HumanitiesDC
   
Grants

Humanities Vision Partnership Grant

Submissions are currently closed.

Help us create exciting public humanities programs for the people of Washington, DC! HumanitiesDC’s Humanities Vision Grants provide financial and capacity building resources to community organizations interested in creating innovative interpretations of humanities scholarship for public audiences. This opportunity is part of the Humanities Grant Program supported with funding from the District of Columbia Government through the DC Commission on the Arts and Humanities.

All projects must incorporate relevant humanities scholarship into the stories that they tell. Prospective projects will:

Proposals are reviewed annually in March, with selected projects announced in late April. Applicants may request between $5,000 and $30,000, and projects should be conducted between May of the application year and May of the year following. Applications must identify a scholar and how s/he will advise the project through the grant cycle. Each funded project will result in a lasting digital final product that will be added to the DC Digital Museum.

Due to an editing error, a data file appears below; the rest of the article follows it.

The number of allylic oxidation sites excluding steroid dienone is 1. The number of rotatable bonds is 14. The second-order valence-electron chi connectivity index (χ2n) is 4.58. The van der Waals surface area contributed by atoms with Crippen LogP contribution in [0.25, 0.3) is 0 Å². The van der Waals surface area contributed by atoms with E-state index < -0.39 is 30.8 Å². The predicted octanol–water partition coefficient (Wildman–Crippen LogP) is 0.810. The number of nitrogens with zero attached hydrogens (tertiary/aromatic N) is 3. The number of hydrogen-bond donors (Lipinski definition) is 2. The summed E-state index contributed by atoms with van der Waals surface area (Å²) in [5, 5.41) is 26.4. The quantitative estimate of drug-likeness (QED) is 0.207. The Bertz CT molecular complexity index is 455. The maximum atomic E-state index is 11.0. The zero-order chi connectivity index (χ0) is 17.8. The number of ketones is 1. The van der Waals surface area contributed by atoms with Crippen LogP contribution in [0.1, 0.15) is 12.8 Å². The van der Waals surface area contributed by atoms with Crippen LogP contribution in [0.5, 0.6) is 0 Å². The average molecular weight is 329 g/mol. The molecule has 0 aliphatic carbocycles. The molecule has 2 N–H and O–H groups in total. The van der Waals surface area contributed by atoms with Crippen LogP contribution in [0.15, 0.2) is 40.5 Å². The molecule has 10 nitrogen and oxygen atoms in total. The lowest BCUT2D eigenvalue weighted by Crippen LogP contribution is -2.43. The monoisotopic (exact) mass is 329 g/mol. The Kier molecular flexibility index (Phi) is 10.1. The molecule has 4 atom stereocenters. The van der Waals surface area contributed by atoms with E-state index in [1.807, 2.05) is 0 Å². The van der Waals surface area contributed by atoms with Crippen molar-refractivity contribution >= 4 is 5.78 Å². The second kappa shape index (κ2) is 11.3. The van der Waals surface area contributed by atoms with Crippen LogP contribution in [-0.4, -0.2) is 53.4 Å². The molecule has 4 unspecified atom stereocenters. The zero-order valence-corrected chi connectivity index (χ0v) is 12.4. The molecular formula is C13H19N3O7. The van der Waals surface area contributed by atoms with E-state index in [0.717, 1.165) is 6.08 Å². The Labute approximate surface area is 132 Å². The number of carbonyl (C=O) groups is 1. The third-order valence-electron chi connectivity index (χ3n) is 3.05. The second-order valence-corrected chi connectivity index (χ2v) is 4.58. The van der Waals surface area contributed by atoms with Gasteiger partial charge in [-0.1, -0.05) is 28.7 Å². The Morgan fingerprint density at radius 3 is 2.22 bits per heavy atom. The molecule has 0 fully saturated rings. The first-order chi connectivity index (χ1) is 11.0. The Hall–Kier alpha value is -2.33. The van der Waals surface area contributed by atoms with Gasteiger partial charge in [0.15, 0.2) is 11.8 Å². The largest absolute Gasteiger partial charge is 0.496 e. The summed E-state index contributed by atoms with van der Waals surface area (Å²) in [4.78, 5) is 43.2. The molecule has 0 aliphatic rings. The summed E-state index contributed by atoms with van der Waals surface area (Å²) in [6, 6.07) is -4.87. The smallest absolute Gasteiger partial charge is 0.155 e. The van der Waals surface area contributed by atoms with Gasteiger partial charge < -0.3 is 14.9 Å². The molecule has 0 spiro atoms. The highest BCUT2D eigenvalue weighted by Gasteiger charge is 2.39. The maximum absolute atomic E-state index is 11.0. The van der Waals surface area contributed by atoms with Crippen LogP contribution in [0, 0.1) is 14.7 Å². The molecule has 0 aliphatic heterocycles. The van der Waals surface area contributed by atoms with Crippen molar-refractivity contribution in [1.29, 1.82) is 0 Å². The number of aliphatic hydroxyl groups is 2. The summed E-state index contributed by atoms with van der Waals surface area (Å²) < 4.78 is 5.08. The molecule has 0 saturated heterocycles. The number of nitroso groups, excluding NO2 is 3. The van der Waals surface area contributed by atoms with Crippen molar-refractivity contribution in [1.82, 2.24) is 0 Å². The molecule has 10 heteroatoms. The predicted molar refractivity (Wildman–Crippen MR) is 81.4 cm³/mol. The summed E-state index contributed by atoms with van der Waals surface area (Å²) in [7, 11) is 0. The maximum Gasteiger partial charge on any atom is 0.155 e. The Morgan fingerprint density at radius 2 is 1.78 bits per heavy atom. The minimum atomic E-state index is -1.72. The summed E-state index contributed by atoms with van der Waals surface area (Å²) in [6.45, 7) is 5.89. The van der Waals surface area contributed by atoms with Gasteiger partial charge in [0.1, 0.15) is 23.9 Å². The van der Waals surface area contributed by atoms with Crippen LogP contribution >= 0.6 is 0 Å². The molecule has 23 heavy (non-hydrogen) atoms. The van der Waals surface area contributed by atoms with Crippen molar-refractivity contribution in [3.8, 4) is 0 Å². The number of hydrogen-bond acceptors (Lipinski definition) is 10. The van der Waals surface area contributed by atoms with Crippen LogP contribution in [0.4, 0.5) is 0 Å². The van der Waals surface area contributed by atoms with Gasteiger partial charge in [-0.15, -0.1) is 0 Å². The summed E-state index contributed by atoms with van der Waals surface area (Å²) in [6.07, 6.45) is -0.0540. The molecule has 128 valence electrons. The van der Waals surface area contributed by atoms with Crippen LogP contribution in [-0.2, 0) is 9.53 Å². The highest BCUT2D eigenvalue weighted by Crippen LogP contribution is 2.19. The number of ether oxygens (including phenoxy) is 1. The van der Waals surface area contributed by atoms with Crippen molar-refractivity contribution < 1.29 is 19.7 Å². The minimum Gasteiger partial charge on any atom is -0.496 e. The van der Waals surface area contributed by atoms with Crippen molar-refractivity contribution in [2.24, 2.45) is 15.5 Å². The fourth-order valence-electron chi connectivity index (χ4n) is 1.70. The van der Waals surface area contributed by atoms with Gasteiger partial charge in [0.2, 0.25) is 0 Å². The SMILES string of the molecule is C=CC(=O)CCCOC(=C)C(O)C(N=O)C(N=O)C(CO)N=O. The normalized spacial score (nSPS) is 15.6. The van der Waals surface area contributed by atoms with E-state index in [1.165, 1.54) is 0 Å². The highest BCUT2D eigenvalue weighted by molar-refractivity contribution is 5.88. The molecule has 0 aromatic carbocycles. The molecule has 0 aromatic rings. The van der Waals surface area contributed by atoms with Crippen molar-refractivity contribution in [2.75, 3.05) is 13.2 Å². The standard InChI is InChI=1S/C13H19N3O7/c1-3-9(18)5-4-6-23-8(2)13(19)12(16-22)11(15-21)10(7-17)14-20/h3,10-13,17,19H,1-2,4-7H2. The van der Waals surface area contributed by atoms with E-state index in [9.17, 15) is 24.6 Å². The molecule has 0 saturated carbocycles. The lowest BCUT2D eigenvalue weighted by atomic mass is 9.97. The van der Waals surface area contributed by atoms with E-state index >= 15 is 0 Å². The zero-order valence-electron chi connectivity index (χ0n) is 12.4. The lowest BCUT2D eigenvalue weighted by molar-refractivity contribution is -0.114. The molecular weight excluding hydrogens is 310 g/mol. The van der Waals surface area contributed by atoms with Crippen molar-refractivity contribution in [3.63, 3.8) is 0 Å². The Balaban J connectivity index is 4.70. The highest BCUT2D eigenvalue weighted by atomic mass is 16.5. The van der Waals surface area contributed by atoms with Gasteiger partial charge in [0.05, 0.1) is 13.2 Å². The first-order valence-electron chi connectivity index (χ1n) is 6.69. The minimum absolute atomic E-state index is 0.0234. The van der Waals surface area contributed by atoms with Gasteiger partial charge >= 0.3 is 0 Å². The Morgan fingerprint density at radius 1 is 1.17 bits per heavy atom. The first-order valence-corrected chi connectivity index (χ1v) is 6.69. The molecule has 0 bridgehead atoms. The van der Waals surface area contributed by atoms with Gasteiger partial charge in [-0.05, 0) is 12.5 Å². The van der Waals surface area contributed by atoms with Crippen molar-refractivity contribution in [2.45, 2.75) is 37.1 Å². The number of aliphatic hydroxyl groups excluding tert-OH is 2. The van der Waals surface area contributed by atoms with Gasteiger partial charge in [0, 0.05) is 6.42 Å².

Calendar of Events

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Contact

Grants Manager: La’Tasha Banks

Sample of Past Awardees

Voices of Brookland Manor

Still from Voices of Brookland Manor film

Voices of Brookland Manor by Katie Lannigan is a short documentary produced in 2017. It follows the struggle of residents who live in Brookland Manor, one of the only affordable housing units in Washington, DC. Due to developers’ goals to demolish the apartments and replace them primarily with new studio and one-bedroom units, families express concern of being displaced and pushed out of the complex.

Painted City

Still from Painted City film

Painted City is a documentary following the journey of Dr. Perry Frank in her pursuit to save and preserve the memory of murals in Washington, DC. Produced in 2016 by Caitlin Carroll, the film discusses problems such as gentrification and new building development, which not only push locals out of the city, but destroy murals that provide input into the rich history of Washington, DC.

Grantee Resources